Guest Author - Tricia Krietzberg
“Earth Hour 2009” is a unique opportunity for people from all parts of the world, all ages and political and religious points of view, to participate in an election for something that matters to all of us: our planet, our home. Earth Hour, now in its third year, will take place Saturday, March 28, at 8:30 p.m. when more than 1,000 cities in 80 countries will shut off the lights to historic landmarks, businesses, and homes for one entire hour.
Imagine the Golden Gate Bridge in total darkness? How about the Great Pyramids of Giza in Egypt? The Acropolis in Athens? The Eiffel Tower in Paris, the Opera House in Sydney, Australia, and the MGM Grand Casino in Las Vegas are all planning to participate in Earth Hour by going dark this Saturday. Events are being planned at all of these locations and more where citizens can join together to witness this historic event.
So, why are we all shutting the lights off? According to the World Wildlife Federation, the creators and organizers of Earth Hour, “Switching off your lights is a vote for the Earth. Leaving them on is a vote for global warming.”
Earth Hour began two years ago when just over 2 million homes and businesses in Australia went dark to show their support of the Earth. Last year’s event went global, and included 50 million “Earth” votes from countries all over the world.
This year, the 1 billion “Earth” votes that WWF is hoping to collect will be proof that the world wants to support the Earth. These votes will be presented to world leaders at the Global Climate Change Conference in Copenhagen in 2009. It is at this urgent meeting that decisions affecting the future of our Earth will be made. Those voting for Earth want to be sure those decisions are the right ones.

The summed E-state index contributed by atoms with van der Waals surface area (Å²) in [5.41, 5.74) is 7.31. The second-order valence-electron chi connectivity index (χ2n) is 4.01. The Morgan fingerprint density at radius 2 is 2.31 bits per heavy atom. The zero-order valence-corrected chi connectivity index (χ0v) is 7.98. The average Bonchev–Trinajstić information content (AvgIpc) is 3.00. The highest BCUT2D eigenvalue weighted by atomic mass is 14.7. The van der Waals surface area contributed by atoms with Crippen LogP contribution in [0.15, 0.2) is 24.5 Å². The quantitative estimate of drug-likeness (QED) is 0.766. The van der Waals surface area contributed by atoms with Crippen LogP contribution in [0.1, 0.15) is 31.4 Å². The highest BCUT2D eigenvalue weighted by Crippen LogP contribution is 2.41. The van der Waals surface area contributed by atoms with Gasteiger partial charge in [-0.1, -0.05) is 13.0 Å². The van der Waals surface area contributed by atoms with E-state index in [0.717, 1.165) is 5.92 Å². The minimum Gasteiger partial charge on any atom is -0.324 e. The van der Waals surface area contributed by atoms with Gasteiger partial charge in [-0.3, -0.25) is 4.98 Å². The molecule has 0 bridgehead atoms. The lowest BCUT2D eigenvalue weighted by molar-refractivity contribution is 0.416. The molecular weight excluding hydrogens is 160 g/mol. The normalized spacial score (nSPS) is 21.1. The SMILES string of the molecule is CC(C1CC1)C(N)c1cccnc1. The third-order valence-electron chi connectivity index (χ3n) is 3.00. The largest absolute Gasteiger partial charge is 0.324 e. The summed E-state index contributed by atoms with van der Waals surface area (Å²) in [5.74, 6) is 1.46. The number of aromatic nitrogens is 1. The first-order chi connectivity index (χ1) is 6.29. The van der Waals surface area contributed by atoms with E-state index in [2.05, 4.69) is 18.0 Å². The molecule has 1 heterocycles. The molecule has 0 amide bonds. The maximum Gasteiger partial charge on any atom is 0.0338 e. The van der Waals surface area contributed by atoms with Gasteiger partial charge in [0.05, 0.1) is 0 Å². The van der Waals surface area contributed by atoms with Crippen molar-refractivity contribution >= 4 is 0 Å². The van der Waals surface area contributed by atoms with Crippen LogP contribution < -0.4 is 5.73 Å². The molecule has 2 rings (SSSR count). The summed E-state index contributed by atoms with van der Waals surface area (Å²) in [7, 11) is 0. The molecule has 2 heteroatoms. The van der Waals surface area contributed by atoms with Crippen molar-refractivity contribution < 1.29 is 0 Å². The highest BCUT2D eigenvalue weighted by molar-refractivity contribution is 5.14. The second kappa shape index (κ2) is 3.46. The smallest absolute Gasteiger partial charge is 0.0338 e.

Seems like a pretty good idea – turn your lights off for one hour and you’ll be joining citizens worldwide in making a statement about the need to protect our planet. Go to “Earth Hour 2009” now, and register your vote for the Earth.
But, don’t forget that you can continue to make a difference once the lights go back on. For starters, you can turn the lights off whenever you don’t need them, and appliances too for that matter. Turn off your energy-hogging PC every night and you’ll not only give the Earth a reason to breathe easier, you’re electric bill will go down too. Here are some other ways you can reduce your carbon footprint at home:
• Recycle everything you can, all the time.
• Turn things off when you don’t need them on.
• Switch to solar or renewable energy.
• Have an energy audit and correct any problems.
• Use latex paint instead of oil-based paint.
• Take short showers and fix dripping faucets
• Run the washer only when the load is full.
• Always buy the most energy-efficient appliance you can afford.
• Change the old light bulbs for the new, more efficient ones.
• Turn the heat down just one degree.
For more suggestions how your home, business, or group can make a difference to Mother Earth, check out these suggestions from the World Wildlife Federation
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